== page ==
SHE''S FINALLY LOST IT
The Tenant es bien desde el momento en el que uno no se la toma en serio e intenta disfrutar el paso a la locura que interpreta el mismo Polanski en una actuación con la que simplemente cumple.
No me gustó el tono que tuvo ni la manera en la que fueron ejecutados algunos momentos en los que alguna carcajada es generada; no me pareció adecuado para el tema que trata y convierte a la propuesta en algo confusa.
Obviamente está favorecida por lo extraña y confusa que se hace de momentos, pero en general solo fue un entretenido thriller más. Y que mal dado lo mucho que me gustó Repulsion y Rosemary's Baby.
"If you cut off my head, what would I say... Me and my head, or me and my body? What right has my head to call itself me?"
Un hombre se muda al departamento de una mujer que intentó suicidarse. Lentamente (muy lentamente) se dará cuenta que hay algo extraño con los residentes del edificio (de alguna manera, está convencido que lo quieren convertir en la mujer recién fallecida).
"The Tenant" contiene un argumento digno de una serie barata, estirada a dos horas de ver a Polanski perdiendo la cordura sin que la audiencia sepa que diablos está pasando. Existe la sensación de que nada de lo que muestra la película es confiable y que todo pasa en su cabeza (si quieren ver un retrato mucho más efectivo de locura, vean "Repulsion" con Catherine Denueve y también dirigida por Polanski).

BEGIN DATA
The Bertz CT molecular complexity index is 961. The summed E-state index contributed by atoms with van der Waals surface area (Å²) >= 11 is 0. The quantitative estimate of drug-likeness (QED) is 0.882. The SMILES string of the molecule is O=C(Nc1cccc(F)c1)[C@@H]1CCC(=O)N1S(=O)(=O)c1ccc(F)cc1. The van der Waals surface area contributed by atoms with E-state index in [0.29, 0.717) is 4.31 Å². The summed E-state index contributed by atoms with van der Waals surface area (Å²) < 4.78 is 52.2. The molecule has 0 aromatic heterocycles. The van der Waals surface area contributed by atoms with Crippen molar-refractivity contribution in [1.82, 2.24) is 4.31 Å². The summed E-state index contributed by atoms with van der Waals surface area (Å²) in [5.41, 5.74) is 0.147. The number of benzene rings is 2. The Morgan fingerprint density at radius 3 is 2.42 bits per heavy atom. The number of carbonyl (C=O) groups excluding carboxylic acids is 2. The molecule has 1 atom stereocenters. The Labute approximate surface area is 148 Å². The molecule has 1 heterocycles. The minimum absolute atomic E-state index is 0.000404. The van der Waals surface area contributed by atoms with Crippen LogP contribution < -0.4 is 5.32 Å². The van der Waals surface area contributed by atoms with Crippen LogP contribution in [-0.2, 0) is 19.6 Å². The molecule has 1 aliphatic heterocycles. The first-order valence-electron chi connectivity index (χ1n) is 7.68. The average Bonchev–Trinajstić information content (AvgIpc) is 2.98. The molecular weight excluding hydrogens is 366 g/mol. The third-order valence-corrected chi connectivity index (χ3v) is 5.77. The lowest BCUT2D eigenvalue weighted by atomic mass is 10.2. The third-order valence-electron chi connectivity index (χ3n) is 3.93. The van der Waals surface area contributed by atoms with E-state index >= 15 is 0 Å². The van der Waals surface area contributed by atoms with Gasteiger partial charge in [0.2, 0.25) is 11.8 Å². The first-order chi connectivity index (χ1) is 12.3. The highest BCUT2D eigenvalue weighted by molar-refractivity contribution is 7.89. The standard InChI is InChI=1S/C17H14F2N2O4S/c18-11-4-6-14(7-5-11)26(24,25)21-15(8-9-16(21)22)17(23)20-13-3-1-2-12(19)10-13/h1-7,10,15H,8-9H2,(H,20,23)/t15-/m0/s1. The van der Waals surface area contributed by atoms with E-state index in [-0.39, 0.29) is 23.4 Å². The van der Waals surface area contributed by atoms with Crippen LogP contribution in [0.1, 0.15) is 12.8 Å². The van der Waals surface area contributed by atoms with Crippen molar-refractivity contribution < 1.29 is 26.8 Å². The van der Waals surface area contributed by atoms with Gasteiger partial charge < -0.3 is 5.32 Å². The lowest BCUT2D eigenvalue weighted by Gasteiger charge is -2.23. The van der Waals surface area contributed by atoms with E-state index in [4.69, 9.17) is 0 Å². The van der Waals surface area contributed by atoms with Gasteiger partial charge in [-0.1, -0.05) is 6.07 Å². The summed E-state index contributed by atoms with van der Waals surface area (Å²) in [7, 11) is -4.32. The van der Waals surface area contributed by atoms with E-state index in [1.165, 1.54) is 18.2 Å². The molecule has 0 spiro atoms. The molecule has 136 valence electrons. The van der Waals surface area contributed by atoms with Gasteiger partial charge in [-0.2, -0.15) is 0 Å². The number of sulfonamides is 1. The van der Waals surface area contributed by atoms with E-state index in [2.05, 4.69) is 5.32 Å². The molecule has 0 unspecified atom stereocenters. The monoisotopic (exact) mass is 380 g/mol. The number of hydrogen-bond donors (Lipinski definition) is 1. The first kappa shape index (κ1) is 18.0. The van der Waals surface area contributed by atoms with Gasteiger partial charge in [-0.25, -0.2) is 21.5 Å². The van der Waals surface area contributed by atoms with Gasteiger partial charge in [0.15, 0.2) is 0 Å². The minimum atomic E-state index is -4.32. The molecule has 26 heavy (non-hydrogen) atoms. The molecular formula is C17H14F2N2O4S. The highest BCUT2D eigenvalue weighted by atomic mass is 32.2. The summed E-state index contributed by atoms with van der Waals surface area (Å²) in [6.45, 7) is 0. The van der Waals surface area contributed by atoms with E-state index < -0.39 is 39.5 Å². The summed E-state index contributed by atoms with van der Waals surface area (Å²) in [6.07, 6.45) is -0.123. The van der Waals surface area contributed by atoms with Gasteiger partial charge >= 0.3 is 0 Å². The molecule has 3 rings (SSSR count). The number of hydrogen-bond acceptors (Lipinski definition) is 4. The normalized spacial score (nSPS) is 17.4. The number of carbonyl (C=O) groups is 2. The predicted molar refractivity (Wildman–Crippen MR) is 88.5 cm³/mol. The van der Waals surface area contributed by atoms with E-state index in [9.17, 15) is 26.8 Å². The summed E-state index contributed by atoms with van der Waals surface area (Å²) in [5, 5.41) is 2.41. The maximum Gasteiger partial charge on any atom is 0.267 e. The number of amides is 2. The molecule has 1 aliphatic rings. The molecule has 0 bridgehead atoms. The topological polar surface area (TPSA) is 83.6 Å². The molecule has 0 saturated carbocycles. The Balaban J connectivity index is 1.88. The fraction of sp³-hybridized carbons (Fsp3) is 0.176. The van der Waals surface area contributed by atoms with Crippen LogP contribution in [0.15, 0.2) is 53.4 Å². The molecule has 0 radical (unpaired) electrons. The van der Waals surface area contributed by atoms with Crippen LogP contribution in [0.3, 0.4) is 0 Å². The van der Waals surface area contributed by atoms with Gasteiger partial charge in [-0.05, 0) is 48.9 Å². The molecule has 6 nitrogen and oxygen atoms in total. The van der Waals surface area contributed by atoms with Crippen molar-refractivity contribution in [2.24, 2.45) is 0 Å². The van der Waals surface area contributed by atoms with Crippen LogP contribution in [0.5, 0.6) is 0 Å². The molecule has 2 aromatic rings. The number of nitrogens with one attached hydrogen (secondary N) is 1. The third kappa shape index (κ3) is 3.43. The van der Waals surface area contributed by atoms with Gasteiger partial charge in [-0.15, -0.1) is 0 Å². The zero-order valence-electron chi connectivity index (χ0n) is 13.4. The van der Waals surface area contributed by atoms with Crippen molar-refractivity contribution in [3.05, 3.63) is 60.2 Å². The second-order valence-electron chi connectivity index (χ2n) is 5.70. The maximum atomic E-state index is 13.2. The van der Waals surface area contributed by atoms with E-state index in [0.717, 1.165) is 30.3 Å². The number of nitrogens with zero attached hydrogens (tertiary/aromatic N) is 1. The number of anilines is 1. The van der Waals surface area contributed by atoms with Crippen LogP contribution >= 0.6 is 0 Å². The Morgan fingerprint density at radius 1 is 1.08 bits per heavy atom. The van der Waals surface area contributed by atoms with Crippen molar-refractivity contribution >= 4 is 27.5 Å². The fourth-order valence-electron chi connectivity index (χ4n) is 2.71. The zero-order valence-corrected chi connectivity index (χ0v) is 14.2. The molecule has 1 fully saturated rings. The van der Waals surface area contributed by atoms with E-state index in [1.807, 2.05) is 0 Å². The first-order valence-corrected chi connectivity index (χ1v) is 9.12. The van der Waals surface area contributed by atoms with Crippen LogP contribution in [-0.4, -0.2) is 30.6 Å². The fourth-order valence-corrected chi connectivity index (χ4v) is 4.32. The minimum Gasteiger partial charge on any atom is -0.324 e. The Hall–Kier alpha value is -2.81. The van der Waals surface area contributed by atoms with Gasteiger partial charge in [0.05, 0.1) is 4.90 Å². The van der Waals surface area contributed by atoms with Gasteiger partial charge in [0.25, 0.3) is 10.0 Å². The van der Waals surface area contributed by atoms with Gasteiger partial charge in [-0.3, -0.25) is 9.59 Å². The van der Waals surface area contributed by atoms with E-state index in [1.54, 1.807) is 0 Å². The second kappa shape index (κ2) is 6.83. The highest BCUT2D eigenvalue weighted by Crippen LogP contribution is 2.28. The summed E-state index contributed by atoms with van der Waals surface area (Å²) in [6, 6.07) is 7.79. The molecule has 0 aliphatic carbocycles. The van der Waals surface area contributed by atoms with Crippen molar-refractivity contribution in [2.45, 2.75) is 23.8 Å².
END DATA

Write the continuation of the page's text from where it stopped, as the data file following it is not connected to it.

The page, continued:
"The Tenant" es una cinta tediosa, que concluye la trilogía del departamento de Polanski con una ridícula historia y un pésimo rol protagónico. Esta es una de sus peores películas.
Brilliant. The darkest and best of the apartment trilogy.
Nobody (including Kubrick) understands or captures so precisely the nature of abandonment, isolation, and paranoia as Roman Polanski does.
Very weird, great looking and mysterious.
LMAO. What is this movie?!
There's just something about Polanski's lodging-descending into madness-creepy films. I was so surprised how masterfully Polanski told this tale and that he actually is a good actor, too.
Based on Roland Topor’s short novel Le Locataire chimérique, and shot in muddy browns and grays by cinema’s greatest cinematographer, Sven Nykvist, The Tenant is considered the final film of Roman Polanski’s “apartment” trilogy after Repulsion and Rosemary’s Baby. The Tenant reworks and magnifies the obsessions of the earlier films while heightening the comedy, thanks to an idiosyncratic lead performance by Polanski himself as the mild-mannered bureaucrat Trelkovsky, a Polish-born French citizen who moves into a new apartment and is eventually driven mad by “a plot so incredible that I can hardly tell you.” Polanski plays a persecuted Polish Jew but then constructs a film which is a precarious meditation on insanity, refusing to draw a distinction between persecution and…
Another year, another update. 2012 List can be found here.
The following is a really extensive and great list of…
Originally a list made prior to Cannes 2014.
This is every Palme d'Or nominee since the festival began in 1946.…